He can hear the faint beeping of machines. He frowns and it creases his brow. They sound like heart monitors and blood pressure cuffs being inflated. His eyes move behind his eyelids and someone gasps. And then he hears a body hit the floor and someone else screams, "Cait!" His frown deepens as he struggles to open his eyes. He feels groggy and unbalanced. Something is wrong. Something is off. He groans and there's someone next to him, sliding their hand into his and squeezing it. "That's it, Coop, wake up." He blinks once, twice, three times and then squints against the bright lights of the hospital room. He recognizes the blurry shape in front of him as belonging to Alex. But a moment later he's gone and the blond holding his hand comes into clearer focus. Rosie is her name, he remembers that much.
"W'happened," he slurs. Her husky voice is soothing and melodic and he feels almost as if he could drift back to sleep. "Where's Jake?" He's suddenly panicking, eyes flying open as he struggles to sit upright. A nurse arrives, though, and pushes him back down on the bed. "Where is he? Where's my son?" Alex is back, looking sympathetic as he breaks the news, "You don't have a son, Coop. You were dreaming." His first instinct is to reject what Alex says as a lie, but he's not sure why he'd lie to him. But the more time that passes, the more he realizes that it was just a dream. As real as it felt, it was just a dream. A profound sadness settled like a fifty pound weight in his chest and he felt hot tears burning his eyes.
Rosie squeezes his hand again, but she's distracted by the nurses lifting Caitlin onto a hospital bed and wheeling her out of the room. "Wait," he says, sitting up again. This time, he's not in a panic and the nurses don't seem to be worried about him trying to get out of bed just yet. "What's going on? What happened?" His eyes are on Cait as she's wheeled away around a corner and glances around the room. It's definitely a hospital room and it looks like his roommate is May. She's struggling to come around, too, and he watches her with concern.
It's explained to him. The same thing that happened to Alex happened to him. Fell asleep and couldn't be roused. Not for forty-eight hours. Two days. For two days he'd lived in an alternate reality where he never moved to Boston, never finished college, became a farmer, a husband, a father and a widower. It had felt so real. He could practically feel the silken strands of his son's dark hair slipping through his fingers. He struggles to maintain his composure but the loss, imagined or not, gnaws at his heart.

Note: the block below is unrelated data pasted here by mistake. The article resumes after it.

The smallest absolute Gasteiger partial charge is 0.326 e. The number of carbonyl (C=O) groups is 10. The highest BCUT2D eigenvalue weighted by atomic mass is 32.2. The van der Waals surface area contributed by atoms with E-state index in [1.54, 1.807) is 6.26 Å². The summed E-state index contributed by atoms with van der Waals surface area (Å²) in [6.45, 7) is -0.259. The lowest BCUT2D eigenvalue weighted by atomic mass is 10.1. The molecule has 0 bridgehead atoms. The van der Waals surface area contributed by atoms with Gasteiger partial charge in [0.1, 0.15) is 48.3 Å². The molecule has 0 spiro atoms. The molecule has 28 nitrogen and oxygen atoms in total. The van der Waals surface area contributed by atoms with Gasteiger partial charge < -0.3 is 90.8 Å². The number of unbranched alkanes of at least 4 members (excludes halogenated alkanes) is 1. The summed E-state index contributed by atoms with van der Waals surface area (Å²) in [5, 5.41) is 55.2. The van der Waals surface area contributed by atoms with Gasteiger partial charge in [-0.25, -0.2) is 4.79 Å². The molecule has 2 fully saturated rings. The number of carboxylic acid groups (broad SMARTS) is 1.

Rosie leaves to see how Cait is faring and a nurse brings a tray of food in. He hasn't eaten in two days and he's famished, but the food and his melancholy have taken away his appetite. All he can do is push the macaroni and cheese around on the tray before they come and take it away. It takes a few more hours before he is given a clean bill of health and discharged, but he is worried about Caitlin, and he can't help but wonder if she is also going to be living in a very vivid dreamworld for the next two days.
In the next few hours, he calls his parents and tells them not to worry and to apologize for going silent. He makes up an excuse about his phone falling into the ocean and having to buy a new one. Then he secures his laptop and sends an email to his boss. He apologizes for going missing and explains that there has been an emergency and he will need to take the rest of the week but not to worry, he'll be back on Monday with a very interesting story. After that, he sends a text to Bea, apologizing for not being around Monday like he promised and telling her the vacation he was on has been extended but he'll see her when he's back in Boston.
He is sitting in Cait's room, surrounded by the rest of their vacation party, while he writes down exactly what he lived through the previous two days. He records every detail he can remember before it is pulled from his memory the way dreams have a tendency to do. Although he was adopted as a child, he has never truly known loss. His parents are still alive and his friends haven't been reckless enough to die just yet. He thinks that's why it's hitting him as hard as it is and why he's finally understanding how truly fragile life can be. Dreams and lives can be shattered in an instant and he knows now that wants more out of life than what he's settled for.